ADEPT Analysis of the New EU Pact of Migration and Asylum

Written by ADEPT

26 November 2020

ADEPT Analysis of the New EU Pact on Migration and Asylum

 

On 23 September 2020, five years after the outbreak of the refugee and migrant crisis in Europe, the European Commission (EC) released its proposal for a new European Union (EU) Pact on Migration and Asylum. For years now, the fight against irregular migration has been one of the main priorities of European Union’s external action. This was illustrated by the 2015 Valetta Action Plan and the creation of European Union’s Emergency Trust Fund for Africa. The importance given to migration is also apparent in the European Commission’s proposal for a Neighbourhood, Development and International Cooperation Instrument, in its negotiating mandate for the future agreement between the European Union and the Organisation of African, Caribbean and Pacific (ACP) States, and eventually in the proposed EU Comprehensive Strategy with Africa. Testament to the acuteness of migration-related issues in the EU, the proposed new EU Pact on Migration and Asylum was published a few days after the EC’s Communication on the EU anti-racism Action Plan and preceded the adoption of an Action Plan on Integration and Inclusion for 2021-2024.

Particularly ambitious, this pact aims to provide a comprehensive approach by addressing internal and external dimensions of EU migration and asylum policies. The European Commission’s proposal presents three main components: the external dimension characterized by a reinforced partnership with origin and transit countries, a robust management of EU external borders and firm internal rules. This holistic and complex pact intends to be more effective, notably through increased  coordination among Member States and between the EU and its Member States, through mutually beneficial partnership with third countries, as well as shared responsibility and solidarity at European level.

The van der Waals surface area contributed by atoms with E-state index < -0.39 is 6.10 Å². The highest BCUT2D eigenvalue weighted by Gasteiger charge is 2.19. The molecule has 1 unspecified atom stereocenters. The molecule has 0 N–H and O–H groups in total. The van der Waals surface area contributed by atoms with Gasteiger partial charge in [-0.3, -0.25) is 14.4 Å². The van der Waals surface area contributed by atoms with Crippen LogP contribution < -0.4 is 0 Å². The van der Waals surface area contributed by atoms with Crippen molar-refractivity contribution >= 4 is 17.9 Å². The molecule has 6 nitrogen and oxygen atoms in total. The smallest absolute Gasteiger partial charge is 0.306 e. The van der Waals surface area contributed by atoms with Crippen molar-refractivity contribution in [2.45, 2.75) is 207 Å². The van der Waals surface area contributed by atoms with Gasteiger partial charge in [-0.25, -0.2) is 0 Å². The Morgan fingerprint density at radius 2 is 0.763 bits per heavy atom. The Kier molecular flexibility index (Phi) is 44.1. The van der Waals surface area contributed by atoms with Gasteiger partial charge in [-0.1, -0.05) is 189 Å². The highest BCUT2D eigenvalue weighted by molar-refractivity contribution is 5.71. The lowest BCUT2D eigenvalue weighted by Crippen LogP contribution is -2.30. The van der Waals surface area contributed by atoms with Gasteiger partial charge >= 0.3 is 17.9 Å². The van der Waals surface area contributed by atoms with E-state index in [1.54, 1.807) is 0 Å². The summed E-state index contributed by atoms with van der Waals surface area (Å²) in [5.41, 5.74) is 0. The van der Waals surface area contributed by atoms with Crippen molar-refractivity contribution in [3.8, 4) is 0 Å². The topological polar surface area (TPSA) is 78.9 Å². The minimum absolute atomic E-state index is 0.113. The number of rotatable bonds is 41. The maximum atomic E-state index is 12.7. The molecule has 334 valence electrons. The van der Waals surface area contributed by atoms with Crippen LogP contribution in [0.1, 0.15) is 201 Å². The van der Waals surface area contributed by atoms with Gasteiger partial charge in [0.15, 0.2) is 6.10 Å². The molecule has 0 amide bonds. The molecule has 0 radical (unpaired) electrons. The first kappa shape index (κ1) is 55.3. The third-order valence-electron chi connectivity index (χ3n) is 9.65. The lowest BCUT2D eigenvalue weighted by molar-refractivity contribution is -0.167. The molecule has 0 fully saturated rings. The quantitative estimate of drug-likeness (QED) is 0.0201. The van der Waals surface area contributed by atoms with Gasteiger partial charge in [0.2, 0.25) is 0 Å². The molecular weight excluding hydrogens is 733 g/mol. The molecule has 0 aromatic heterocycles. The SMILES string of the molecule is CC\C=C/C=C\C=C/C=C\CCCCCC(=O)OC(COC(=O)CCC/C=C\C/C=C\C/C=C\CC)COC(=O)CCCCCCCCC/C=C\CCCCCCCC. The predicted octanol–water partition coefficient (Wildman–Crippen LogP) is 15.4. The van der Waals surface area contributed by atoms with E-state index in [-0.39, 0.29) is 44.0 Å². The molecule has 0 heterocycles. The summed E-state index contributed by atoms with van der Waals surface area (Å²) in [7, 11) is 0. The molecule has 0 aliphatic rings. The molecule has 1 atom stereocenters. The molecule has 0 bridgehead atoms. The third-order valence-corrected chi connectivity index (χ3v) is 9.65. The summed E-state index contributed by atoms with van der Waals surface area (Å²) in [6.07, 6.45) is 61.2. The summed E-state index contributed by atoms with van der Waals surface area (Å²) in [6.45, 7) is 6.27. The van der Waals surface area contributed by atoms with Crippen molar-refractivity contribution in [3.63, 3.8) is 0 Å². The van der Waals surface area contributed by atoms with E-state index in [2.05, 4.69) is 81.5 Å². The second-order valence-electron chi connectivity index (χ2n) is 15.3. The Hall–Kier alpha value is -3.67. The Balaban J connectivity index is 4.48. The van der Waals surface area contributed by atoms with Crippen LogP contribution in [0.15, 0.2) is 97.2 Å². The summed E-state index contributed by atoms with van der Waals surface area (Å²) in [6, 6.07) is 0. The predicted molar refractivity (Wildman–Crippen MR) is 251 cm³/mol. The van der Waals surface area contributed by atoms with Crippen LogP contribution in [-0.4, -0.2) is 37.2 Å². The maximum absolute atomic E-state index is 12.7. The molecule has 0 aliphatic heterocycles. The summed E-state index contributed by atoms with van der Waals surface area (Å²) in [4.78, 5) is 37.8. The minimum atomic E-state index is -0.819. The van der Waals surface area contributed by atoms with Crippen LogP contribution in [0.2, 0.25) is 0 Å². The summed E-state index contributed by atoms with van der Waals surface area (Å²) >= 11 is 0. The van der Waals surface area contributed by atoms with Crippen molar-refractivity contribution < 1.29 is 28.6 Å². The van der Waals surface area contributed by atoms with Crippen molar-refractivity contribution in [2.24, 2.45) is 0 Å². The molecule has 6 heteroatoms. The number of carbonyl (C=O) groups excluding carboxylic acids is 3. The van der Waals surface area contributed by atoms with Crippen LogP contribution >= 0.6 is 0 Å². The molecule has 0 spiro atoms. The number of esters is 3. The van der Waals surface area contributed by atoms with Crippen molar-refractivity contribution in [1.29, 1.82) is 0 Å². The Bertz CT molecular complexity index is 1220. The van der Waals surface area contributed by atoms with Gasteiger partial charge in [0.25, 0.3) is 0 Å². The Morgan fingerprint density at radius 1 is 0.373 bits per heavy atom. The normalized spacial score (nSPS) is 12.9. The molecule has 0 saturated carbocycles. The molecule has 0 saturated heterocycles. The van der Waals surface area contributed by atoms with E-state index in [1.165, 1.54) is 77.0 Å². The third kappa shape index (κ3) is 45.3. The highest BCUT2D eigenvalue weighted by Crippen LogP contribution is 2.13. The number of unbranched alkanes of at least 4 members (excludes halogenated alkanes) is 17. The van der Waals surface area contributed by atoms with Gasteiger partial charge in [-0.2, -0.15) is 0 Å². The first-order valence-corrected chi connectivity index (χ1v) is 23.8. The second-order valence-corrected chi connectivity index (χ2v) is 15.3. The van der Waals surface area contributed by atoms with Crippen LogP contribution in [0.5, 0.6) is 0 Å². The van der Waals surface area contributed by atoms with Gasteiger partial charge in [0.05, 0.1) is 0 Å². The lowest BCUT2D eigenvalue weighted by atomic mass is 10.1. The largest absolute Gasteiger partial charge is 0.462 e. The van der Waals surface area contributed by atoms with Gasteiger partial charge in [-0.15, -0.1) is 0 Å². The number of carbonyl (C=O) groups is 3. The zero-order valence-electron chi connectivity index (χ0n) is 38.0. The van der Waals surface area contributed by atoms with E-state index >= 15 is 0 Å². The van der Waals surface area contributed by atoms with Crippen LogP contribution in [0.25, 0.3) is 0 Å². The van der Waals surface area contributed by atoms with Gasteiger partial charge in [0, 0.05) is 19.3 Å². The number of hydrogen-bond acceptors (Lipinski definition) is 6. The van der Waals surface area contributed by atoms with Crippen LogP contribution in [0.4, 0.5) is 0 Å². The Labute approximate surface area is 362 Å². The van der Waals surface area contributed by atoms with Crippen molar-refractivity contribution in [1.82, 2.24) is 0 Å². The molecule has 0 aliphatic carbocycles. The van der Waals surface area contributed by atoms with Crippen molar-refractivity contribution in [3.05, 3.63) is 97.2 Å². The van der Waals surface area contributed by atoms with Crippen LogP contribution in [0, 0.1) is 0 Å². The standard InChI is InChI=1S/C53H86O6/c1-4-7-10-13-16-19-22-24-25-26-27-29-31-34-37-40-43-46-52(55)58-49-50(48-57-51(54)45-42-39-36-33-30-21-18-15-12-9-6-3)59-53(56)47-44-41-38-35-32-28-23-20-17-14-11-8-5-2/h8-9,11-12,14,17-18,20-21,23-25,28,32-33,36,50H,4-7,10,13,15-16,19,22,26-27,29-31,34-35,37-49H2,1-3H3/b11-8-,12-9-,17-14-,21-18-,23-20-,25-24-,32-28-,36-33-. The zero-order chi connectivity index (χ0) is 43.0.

“This holistic and complex pact intends to be more effective, notably through increased  coordination among Member States and between the EU and its Member States, through mutually beneficial partnership with third countries, as well as shared responsibility and solidarity at European level.”

It introduces measures with a great potential for controversy such as its strengthened screening and border procedures as well as the “return sponsorship” principle. As to the former, attention will have to be paid to the preservation of the right to asylum and to the defence of fundamental rights. Through the latter, a sponsoring Member state commits to returning an irregular migrant on behalf of a beneficiary Member state and from this Member State’s territory. The sponsorship can take various forms, including financial and practical support to assist irregular migrants’ voluntary return and reintegration or policy dialogue with third countries « by proxy » to facilitate migrants’ identification for instance.

The “Talent partnership”, another new feature, is an international legal migration and mobility matchmaking scheme between the EU side and partner countries aiming at meeting labour and skills needs in the EU on the one hand and on the other hand at strategically engaging partner countries on migration as worded by the European Commission. Through a multi-stakeholder framework, the Talent partnership aims inter alia at linking skilled workers, social partners, and labour market organisations. Albeit listed as stakeholders to be involved, the role and responsibilities of diaspora associations need to be clarified and ideally jointly defined.